* Empowerment seen as political rhetoric by Tsvangirai
* Worries of fresh economic damage rise
By Jon Herskovitz
JOHANNESBURG, March 1 (Reuters) - Zimbabwe’s demand that foreign companies turn over majority stakes to locals is being driven by upcoming elections and scaring investors away, Prime Minister Morgan Tsvangirai said on Thursday.
Mining firms, banks and retailers have grown increasingly worried about the law, pushed by Tsvangirai’s rival and coalition partner, President Robert Mugabe.
“It is political rhetoric,” Tsvangirai told an investment forum in Johannesburg. “The indigenisation law as it currently is - there is no talk of nationalisation. There is no talk of grabbing property.”
Tsvangirai said politicians can make promises of bringing riches to the masses, but the law states market prices must be paid for the stakes in foreign firms and there is not enough money in private hands to make that happen.
“Our people don’t have the necessary resources to buy the equity that is currently existing in the economy,” he said.
Zimbabwe’s economy was a basket case, with inflation running at astronomical levels, before a coalition was formed between Mugabe and his long-time foe Tsvangirai after a disputed election in 2008.
The deal helped stabilise the economy and reverse a decade of steep decline but progress could be dashed by national elections required by next year under the power-sharing agreement.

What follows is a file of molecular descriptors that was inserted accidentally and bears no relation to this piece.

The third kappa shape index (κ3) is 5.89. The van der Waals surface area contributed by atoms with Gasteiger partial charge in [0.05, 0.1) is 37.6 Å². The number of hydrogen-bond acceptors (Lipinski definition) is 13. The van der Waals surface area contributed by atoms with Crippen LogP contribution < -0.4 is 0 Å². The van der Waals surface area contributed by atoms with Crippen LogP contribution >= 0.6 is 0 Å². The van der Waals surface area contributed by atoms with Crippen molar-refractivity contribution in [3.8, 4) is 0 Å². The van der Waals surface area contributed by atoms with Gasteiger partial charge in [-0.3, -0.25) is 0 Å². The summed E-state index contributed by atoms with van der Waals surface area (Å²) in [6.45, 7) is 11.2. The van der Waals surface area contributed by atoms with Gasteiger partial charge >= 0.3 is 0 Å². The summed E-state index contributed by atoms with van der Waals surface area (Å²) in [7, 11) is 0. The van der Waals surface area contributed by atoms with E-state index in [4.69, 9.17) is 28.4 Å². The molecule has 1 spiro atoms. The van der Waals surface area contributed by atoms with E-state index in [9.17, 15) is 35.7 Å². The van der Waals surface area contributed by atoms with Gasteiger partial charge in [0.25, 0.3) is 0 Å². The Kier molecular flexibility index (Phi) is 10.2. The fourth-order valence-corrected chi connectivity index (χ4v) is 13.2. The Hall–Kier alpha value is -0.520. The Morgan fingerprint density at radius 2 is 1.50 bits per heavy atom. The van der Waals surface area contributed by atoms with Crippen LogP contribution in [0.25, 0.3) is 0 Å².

Tsvangirai said his coalition partners “have twisted a very noble cause” of empowering poor blacks.
“This is a price that we are paying as a coalition government of no shared vision and no shared values,” he said, adding that the mixed message was “a proper recipe for turning away investors”.
Analysts see a more sinister side to the indigenisation law, which they feel will be exploited by Mugabe’s ZANU-PF party to squeeze money out of foreign firms to finance its election campaign and employ thugs to intimidate voters.
Mugabe, in power since the country gained independence from Britain in 1980, and top ZANU-PF officials have been hit with international sanctions for suspected political violence and killing campaigns to stay in power.
“(The law) is little more than an extortion scheme, with rival players offering companies ‘protection’ in return for pay and equity stakes,” said Anne Fruhauf, Africa analyst for the Eurasia Group political risk consultancy.
Mining firms risk losing their claims in the country with the world’s second-largest platinum reserves if they do not comply. Many are waiting for a future government more amenable to international investment before they increase production.
Impala Platinum, the world’s second-largest platinum producer, has offered to hand over between 25 percent and 30 percent in equity and make up the balance through “credits” it hoped to receive in exchange for giving up some of its land five years ago.
But the minister in charge of the black empowerment drive, Saviour Kasukuwere, has rejected part of the Implats proposal and has given the company until Wednesday next week to hand over 29.5 percent of its Zimplats operation.